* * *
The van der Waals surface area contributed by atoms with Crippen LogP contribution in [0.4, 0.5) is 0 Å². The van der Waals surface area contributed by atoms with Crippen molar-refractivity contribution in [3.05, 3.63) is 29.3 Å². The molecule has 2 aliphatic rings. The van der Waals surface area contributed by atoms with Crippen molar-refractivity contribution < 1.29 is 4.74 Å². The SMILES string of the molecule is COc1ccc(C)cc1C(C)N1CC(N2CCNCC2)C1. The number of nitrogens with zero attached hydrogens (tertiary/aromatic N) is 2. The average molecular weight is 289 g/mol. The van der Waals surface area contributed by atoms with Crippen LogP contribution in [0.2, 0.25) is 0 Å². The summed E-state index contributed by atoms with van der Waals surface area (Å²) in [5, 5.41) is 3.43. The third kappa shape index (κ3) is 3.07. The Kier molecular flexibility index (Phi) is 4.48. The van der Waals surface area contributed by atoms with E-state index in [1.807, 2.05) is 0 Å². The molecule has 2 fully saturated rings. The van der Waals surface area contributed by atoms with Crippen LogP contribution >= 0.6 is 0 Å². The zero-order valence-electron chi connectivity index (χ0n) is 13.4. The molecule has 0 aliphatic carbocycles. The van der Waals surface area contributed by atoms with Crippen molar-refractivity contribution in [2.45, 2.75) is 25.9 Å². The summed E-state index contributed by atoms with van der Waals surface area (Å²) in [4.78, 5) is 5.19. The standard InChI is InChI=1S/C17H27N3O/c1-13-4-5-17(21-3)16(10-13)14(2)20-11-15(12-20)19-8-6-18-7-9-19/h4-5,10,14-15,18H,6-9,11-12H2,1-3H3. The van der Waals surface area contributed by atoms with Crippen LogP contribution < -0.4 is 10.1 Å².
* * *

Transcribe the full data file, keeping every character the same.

The van der Waals surface area contributed by atoms with Crippen LogP contribution in [0.4, 0.5) is 0 Å². The van der Waals surface area contributed by atoms with Crippen molar-refractivity contribution in [3.05, 3.63) is 29.3 Å². The molecule has 2 aliphatic rings. The van der Waals surface area contributed by atoms with Crippen molar-refractivity contribution < 1.29 is 4.74 Å². The SMILES string of the molecule is COc1ccc(C)cc1C(C)N1CC(N2CCNCC2)C1. The number of nitrogens with zero attached hydrogens (tertiary/aromatic N) is 2. The average molecular weight is 289 g/mol. The van der Waals surface area contributed by atoms with Crippen LogP contribution in [0.2, 0.25) is 0 Å². The summed E-state index contributed by atoms with van der Waals surface area (Å²) in [5, 5.41) is 3.43. The third kappa shape index (κ3) is 3.07. The Kier molecular flexibility index (Phi) is 4.48. The van der Waals surface area contributed by atoms with E-state index in [1.807, 2.05) is 0 Å². The molecule has 2 fully saturated rings. The van der Waals surface area contributed by atoms with Crippen LogP contribution >= 0.6 is 0 Å². The zero-order valence-electron chi connectivity index (χ0n) is 13.4. The molecule has 0 aliphatic carbocycles. The van der Waals surface area contributed by atoms with Crippen molar-refractivity contribution in [2.45, 2.75) is 25.9 Å². The summed E-state index contributed by atoms with van der Waals surface area (Å²) in [4.78, 5) is 5.19. The standard InChI is InChI=1S/C17H27N3O/c1-13-4-5-17(21-3)16(10-13)14(2)20-11-15(12-20)19-8-6-18-7-9-19/h4-5,10,14-15,18H,6-9,11-12H2,1-3H3. The van der Waals surface area contributed by atoms with Crippen LogP contribution < -0.4 is 10.1 Å².